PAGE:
Intensity: How much stress and force is being placed upon the body?
Plyometric drills are actually intense in nature according to their definition, but just how intense they are can range greatly. Plyometric exercises are classified as low, moderate or high in terms of intensity based on the amount of stress that will be placed on the working joints and musculature associated with the movement. Other factors such as difficulty of the movement, sequence required to perform it, and the presence of external objects will also help define the intensity. Athletes should demonstrate the ability to perform movements starting on the lower end of the intensity spectrum before they gradually move into more moderate and higher intensity exercises.
As mentioned prior, plyometrics may not be for everybody depending on certain factors. Performing high intensity exercises should not be done by certain demographics regardless if they displayed understanding and mechanics on lower intensity plyo drills. Prepubescent children should not partake in high-intensity exercises because their epiphyseal plates still open. Accidents can result in damage to these areas which could lead to growth issues and other long-term problems. Any circumstances of past or current injury should also always be taken into consideration before allowing an athlete to perform more intense plyometric movements on the spectrum. Very large or overweight individuals are also at a higher risk of injury during higher intensity plyos, so be aware of who is performing the drills.
Examples of lower body plyometric drill intensity:
Low: skips (regular, backwards, power skips, A/B/C skips), line hops (bilateral), squat jumps, box squat jumps (low box height), box step-up jumps (low box height), alternating box step-up jumps (low box height)
Moderate: Line hops (unilateral), box squat jumps (mid to high box), box step-up jumps (mid to high box height), alternating box step-up jumps (mid to high box height), bounding for distance (single leg alternating),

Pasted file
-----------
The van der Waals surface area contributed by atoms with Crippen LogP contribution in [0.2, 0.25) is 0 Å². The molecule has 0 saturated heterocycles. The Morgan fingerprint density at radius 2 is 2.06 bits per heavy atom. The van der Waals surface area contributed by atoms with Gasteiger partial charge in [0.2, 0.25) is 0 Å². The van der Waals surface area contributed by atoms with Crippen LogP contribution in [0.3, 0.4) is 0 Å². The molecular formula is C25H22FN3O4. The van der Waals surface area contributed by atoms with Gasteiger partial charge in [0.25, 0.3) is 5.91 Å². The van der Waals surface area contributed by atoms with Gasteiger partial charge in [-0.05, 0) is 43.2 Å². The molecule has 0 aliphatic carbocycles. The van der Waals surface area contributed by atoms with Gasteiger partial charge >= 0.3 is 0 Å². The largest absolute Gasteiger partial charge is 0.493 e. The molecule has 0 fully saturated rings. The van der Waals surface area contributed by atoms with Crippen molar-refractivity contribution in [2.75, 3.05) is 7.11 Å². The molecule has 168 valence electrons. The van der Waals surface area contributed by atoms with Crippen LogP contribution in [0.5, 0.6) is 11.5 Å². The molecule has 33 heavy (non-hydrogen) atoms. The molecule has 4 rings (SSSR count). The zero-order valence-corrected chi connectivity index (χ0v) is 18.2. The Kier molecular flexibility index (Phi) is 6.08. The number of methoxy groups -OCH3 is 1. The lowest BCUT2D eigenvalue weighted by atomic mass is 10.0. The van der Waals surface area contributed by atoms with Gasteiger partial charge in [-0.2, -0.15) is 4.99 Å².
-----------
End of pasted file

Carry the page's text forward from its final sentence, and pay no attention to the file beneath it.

High: Weighted squat jumps, depth jumps, Unilateral box jumps, Combo jumps (performing multiple repetitions consecutively, or adding in a second movement to take place after the jump is finished)
Frequency: How often should plyometric exercises be performed in a given week?
In regards to programming, frequency is defined as the number of times something occurs in a week. Many factors that have already been mentioned, like training age and sport, yet again come into play when discussing frequency. However, one of the biggest indicators of the frequency in which plyometrics are performed is the time of the training year. In-season training programs will likely see fewer training days containing plyometrics than the off-season will. As a generalized rule, off-season programs could include plyometric training 2-3 times a week, while only 1-2 times per week is necessary for in-season training. As is the case with resistance training, plyometrics tax the body in such a way that requires ample rest and recovery. Researchers and textbooks are suggesting plyometrics should be programmed by focusing on ample recovery and repair after a previous plyometric training session, instead of just an overall frequency and generalized number of days. The time that seems to be optimal for full recovery and repair is 48-72 hours, or simply 2-3 days.
There are certain exceptions to the rule. For instance, a coach could have their athlete perform lower body plyometrics the day after upper body, or vice versa, and there would not have to be as much recovery time since the plyometric exercises taxed separate body regions.
Training volume: How many sets and repetitions are performed in a given session?
Plyometric training volume is measured in several different ways. Volume depends on the intensity of the exercise, if the exercise is an upper body or lower body plyometric, as well as the goal of plyometric exercise (for example bounding deals with horizontal displacement and can be measured by distance traveled). Plyometric training volume is similar to resistance training volume in that it is expressed by “sets x reps,” but unlike resistance training only certain advanced plyo exercises deal with an athlete overloading the body with an external load. Therefore volume is very rarely measured in terms “sets x reps x weight lifted.”
One of the most standardized ways to measure lower body plyometrics is by how many times an athlete’s foot comes in contact with the ground. This way of measuring volume cannot however, be appropriate for many moderate and most high intensity exercises. Unilateral exercises, depth jumps, high box jumps, and weighted exercises all cause much more stress than a low intensity exercise like line hops. As an athlete progresses through the spectrum of plyometric intensity, note that there should be an inverse relationship between both volume and intensity of the exercise. The classic model for foot contacts is as follows: